Life as I know It

My photo
San Luis Obispo, California, and South Bristol, Maine, United States
Author ~ Illustrator ~ Lecturer

Tuesday, January 31, 2012

Downstream like a Leaf Boat

My granddaughter Sara inspired me to draw a scarecrow that tends the birds instead of scaring them. So I sketched and painted this scruffy guy with a bird's nest in his pocket, a Downy woodpecker feeding at the bucket dangling from his arm, a wren feeding at a bowl, a Hermit Thrush on a glove, and a Mourning Dove nesting in his hat. Oh, and did I fail to mention the hard-to-overlook crow?

Dear Friends,

The strong current of 2012 has washed me downstream like a leaf boat. My sweet husband Jeff had surgery last week and I have been busy tending him. My friend Ginny drove up to help me and between the two of us, we could move him, feed him, and keep him entertained. Thanks Gin! You saved me.

I love all the letters, e-mails, and cards I've received from you in the past few weeks. Thanks also to Diane Peterson for the gift of the children's garden book written by her friend Paula Frechette. Paula (like Diane) is a person who gardens with her heart and soul and that is evident in her book "Gardening with Leo and Bill."

Every time I sit down to scribble a note, write a card, or draw a garden plan, birds escape from my pencil and wing their way onto a page. Then, they beg for a splash of water, a dab of color, and a dash of fine-tipped black pen so they can come to life on a page.

This will be a shortie today. First, let me congratulate dear Pondside for winning the Timber Press, Marty Wingate book, Landscaping for Privacy, give-away, which was chosen by the random number generator. Since Pondside is a member of my Grimy Hands Girls Club, she'll receive a bonus gift.

Thanks Timber Press for sending me such a great book to share with readers.

In my last posting before my memorial tribute to my dear friend Marge, I showed a photo of my Molten Lava dessert. A few of you wrote and asked for my recipe, which I am happy to share. It was a great and easy dessert with some little tweaks I added for a contrasting salty/sweet taste. 

I made the Molten Lava before a dinner date with friends. When we returned to our home, I popped the desserts into the pre-heated oven and the house instantly smelled like heaven. And, if you don't mind me saying so, the dessert was fabulous.

I dare you to keep your fingers out of this

Molten Lava Cakes

Prep time 25 minutes
Cooking time 14 minutes

6 (1 ounce squares semi-sweet chocolate)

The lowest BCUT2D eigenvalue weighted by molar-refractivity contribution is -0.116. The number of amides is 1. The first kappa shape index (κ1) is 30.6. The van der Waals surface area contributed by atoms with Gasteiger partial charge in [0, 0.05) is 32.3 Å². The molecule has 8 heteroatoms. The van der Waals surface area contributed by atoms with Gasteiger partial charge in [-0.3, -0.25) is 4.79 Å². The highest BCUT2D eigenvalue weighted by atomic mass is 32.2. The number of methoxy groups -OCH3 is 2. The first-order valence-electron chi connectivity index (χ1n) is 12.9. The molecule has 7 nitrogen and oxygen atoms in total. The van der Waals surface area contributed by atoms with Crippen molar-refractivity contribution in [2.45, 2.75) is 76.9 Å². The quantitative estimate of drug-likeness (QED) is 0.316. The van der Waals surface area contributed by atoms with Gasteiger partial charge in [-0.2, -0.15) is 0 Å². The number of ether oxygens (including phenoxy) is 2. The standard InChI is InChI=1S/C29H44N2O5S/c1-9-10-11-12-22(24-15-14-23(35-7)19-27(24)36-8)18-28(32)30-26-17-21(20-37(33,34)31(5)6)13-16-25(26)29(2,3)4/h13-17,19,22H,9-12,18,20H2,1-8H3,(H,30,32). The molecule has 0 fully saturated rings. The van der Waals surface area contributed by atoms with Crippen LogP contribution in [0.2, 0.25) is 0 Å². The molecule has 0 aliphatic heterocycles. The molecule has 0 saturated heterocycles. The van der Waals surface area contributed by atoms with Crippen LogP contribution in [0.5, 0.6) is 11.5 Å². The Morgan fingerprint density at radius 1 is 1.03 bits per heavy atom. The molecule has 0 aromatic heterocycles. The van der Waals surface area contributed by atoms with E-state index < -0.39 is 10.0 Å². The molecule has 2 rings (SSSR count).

2 (1 ounce squares bittersweet chocolate)
10 TBSP unsalted butter (MUST be unsalted)
1/2 tsp sea salt (choose the flaky sea salt)
1/2 cup Soft-as-Silk cake flour 
1 1/2 cup confectioner's sugar
3 large eggs
3 egg yolks (large eggs)
1 tsp pure vanilla extract
2 TBSP orange liqueur (I used Grand Marnier)

Note: I add the flaky sea salt AFTER I mix in the butter. The sea salt won't dissolve, and when you bite into the warm, delicious cake, you will be able to taste a hit of salt contrasted with the deep sweetness.

Preheat your oven to 425 degrees F.

Grease 6 (six ounce) custard cups or ramekins. Melt the chocolates and butter in a double boiler. Add the flour and sugar to the chocolate mixture. Stir in the eggs and yolks until smooth. Stir in the vanilla and orange liqueur. Ladle the batter into the custard cups, which, for the sake of your oven, should sit on a cookie sheet. Clean the sides of your ramekins so they look neater than mine. Bake for 14 minutes. The edges will feel fudgey, but the center will be thick and gooey.

I topped these little gems with fresh-whipped, heavy cream laced with vanilla, 2 teaspoons of confectioner's sugar, and a light dusting of  finely grated orange peel. You and yours will LOVE this dessert.

In between working and tending Jeff, I've been loving every second in the garden. Many of my terra cotta pots are filled with herbs, lettuce, and edible flowers. I call these pots, which are just steps from my kitchen, my "Fingertip Gardens."

One of my favorite greens in the garden is "Miner's lettuce," so named because the 1849 miners depended on this early spring green. This is a California native plant that is succulent, delicious, and easy to grow. It is great in green drinks and salads. I bought seeds for my California garden from Larner's Seeds, but Johnny's Seeds and Territorial Seeds also carry them. Like many of our plants, these are called many other names besides Miner's lettuce. Some refer to this as Indian lettuce, winter purslane, and penny lettuce, but the correct genus and species is Claytonia perfoliata.

Back to work now. So wonderful visiting with you. I love reading your comments. Keep in touch!

All joys,


Tuesday, January 24, 2012

Marjorie McClure Carnes-One in a zillion

Margie and Bill smooching in a tree when they visited us on Orcas Island